By Layla Moosavi, summer program director
For seven years, Wisconsin Youth Company day camp has been my highlight for the few warm months we get each summer. When I think of camp, I picture going down the waterslides at Dolphin’s Cove, campers walking on stilts for the first time, biking to Babcock Dairy Hall with Middle School U students, and hearing about the incredible outdoor adventures of Wander Wisconsin. I eagerly await the day in August when it all comes to a bittersweet end as 250 campers gather in bright colored t-shirts and dance the afternoon away at the All Camp Extravaganza at Elver Park. None of these things happened in Summer 2020.
As we started to alter plans for summer, my first emotion was sadness. I was sad for the campers that had been waiting to reach the age to transition to new programs like Wander Wisconsin or Middle School U. I was sad for the staff that knew this would be their final summer at Wisconsin Youth Company. I was sad for the campers that missed out on their last year in Theater or Circus Immersion Camps.
It didn’t take long for the sadness to be replaced with hope. As news circulated that multiple other camps and youth organizations were unable to function this summer, I remained incredibly hopeful at the possibility of Wisconsin Youth Company operating safe, smaller programs. I knew we would gather the resources we needed to figure out how to make it work for our families.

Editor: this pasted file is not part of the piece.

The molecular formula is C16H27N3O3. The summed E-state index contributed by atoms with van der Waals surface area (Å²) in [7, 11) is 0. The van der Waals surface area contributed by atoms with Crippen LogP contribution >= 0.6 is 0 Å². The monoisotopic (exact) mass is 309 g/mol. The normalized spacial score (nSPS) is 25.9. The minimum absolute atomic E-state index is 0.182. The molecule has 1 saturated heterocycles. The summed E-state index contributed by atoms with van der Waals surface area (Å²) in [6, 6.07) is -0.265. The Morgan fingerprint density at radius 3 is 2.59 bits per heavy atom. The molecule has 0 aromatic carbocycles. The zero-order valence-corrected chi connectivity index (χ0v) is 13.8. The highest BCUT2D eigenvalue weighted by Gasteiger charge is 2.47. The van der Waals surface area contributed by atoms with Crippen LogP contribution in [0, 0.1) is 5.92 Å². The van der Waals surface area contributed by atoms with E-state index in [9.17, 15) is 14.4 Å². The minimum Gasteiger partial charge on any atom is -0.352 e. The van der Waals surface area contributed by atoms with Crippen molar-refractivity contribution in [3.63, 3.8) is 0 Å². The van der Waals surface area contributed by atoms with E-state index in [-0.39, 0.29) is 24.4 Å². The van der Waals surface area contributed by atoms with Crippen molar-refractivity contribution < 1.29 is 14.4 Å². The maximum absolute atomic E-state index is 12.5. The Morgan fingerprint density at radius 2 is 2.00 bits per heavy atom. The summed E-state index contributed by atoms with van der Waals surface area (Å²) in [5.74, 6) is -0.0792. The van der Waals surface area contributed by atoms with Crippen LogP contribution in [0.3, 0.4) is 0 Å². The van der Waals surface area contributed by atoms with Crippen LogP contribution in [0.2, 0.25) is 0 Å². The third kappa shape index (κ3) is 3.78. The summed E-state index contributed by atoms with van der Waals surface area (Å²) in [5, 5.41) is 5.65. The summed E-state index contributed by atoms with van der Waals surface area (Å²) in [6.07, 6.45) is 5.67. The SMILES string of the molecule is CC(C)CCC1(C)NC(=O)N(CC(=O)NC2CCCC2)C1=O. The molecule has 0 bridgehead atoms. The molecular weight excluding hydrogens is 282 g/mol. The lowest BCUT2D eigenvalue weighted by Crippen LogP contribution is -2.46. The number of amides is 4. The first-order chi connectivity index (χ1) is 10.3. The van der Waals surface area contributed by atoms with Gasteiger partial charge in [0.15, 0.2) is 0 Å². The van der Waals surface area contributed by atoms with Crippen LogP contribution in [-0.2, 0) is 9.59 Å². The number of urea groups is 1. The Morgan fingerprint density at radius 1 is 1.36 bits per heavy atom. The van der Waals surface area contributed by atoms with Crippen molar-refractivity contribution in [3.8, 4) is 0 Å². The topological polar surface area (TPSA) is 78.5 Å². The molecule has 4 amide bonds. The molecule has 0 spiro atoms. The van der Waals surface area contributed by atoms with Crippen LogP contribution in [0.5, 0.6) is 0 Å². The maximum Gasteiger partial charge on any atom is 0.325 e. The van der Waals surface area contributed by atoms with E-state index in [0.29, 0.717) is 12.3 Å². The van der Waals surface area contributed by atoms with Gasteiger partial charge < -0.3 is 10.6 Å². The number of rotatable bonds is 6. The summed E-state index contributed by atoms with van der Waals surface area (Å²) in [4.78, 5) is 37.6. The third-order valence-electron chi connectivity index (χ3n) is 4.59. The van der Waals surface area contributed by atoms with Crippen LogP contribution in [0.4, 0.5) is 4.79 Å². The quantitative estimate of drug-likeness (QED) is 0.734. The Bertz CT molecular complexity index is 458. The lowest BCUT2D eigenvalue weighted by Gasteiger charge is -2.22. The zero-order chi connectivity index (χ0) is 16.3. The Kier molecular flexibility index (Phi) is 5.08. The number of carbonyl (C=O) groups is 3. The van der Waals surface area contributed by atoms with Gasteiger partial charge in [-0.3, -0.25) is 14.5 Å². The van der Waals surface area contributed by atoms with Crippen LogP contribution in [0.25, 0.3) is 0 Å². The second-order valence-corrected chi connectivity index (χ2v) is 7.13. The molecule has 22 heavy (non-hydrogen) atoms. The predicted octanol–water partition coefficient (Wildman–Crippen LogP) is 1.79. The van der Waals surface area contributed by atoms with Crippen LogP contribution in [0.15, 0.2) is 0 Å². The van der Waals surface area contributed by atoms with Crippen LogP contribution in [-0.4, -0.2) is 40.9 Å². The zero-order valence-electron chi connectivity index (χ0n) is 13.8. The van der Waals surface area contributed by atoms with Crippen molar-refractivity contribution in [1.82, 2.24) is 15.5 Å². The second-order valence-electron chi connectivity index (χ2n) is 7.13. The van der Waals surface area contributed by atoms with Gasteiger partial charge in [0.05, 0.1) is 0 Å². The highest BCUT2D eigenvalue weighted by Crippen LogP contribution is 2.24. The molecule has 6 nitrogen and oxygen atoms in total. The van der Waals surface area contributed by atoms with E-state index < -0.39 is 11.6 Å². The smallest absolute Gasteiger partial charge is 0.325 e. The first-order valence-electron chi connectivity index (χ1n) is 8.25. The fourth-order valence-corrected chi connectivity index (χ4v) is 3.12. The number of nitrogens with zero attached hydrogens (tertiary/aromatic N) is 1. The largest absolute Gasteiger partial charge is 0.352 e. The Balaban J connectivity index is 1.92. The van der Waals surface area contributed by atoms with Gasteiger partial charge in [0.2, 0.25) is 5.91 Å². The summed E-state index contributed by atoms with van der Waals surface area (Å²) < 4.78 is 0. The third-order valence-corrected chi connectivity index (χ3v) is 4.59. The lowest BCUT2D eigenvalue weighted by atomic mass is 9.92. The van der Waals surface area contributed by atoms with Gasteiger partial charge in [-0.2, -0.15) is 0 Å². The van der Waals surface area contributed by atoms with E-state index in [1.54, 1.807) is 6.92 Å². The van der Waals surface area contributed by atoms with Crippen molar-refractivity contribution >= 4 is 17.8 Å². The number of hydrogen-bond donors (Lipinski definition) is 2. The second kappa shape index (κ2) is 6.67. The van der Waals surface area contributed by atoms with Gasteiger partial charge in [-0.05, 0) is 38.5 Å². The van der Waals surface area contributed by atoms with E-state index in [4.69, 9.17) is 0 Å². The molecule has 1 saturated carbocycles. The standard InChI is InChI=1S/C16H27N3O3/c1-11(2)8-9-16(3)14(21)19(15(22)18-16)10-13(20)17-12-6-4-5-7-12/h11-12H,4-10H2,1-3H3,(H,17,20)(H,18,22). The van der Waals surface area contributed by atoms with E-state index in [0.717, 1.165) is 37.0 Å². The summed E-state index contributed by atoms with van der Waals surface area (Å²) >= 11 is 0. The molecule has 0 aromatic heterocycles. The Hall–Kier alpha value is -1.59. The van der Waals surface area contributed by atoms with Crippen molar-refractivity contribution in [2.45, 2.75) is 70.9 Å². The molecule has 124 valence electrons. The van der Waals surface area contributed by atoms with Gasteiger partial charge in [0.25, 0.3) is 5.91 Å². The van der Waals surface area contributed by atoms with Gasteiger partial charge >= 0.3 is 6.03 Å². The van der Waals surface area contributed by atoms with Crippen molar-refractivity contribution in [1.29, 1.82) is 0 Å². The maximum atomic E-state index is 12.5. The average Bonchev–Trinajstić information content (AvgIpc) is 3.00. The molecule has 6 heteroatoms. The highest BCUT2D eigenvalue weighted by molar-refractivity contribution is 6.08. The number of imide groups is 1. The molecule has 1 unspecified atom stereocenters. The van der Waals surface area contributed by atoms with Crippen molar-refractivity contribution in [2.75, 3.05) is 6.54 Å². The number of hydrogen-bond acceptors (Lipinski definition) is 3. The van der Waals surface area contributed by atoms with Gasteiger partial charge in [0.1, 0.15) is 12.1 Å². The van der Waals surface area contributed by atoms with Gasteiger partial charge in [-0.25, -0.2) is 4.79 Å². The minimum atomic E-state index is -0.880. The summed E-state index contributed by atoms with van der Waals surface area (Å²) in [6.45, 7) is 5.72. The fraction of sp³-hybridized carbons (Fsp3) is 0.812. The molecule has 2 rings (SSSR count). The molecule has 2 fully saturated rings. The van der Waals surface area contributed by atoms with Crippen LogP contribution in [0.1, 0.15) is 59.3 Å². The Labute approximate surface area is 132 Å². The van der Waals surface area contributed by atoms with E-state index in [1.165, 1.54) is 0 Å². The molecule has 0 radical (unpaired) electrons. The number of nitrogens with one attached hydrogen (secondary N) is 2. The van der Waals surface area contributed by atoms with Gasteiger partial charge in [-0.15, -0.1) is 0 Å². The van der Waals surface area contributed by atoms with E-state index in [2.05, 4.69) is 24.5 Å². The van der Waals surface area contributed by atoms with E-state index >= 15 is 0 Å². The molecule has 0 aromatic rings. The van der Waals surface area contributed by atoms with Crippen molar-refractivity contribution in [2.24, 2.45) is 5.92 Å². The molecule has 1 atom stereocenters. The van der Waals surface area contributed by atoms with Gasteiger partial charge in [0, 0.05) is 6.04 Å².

Our team got to work brainstorming ways to reimagine the magic of camp. Waterparks were replaced with water balloons. Weekly festivals were moved outdoors and allowed for distance between pods. Field trips were replaced with thoughtfully planned interactive projects with fun themes. The success of camp this summer is owed greatly to the staff. A seasoned staff team with years of experience, a passion for youth programming, and the desire to create fun camp environments all provided for the best possible summer we could have.
During the past few years as summer program director, it was not uncommon for me to visit every camp, every week of summer. I know many campers by name and have watched many campers transition and grow through our programs. I can count the number of visits I made to camp this summer on one hand. Even if the visits were few and far between, the brief moments I was able to spend at camp helped solidify that we made the right decision this summer. Campers were happy. Staff felt fulfilled. Parents were beyond grateful. Considering the circumstances, we could not have asked for a better summer.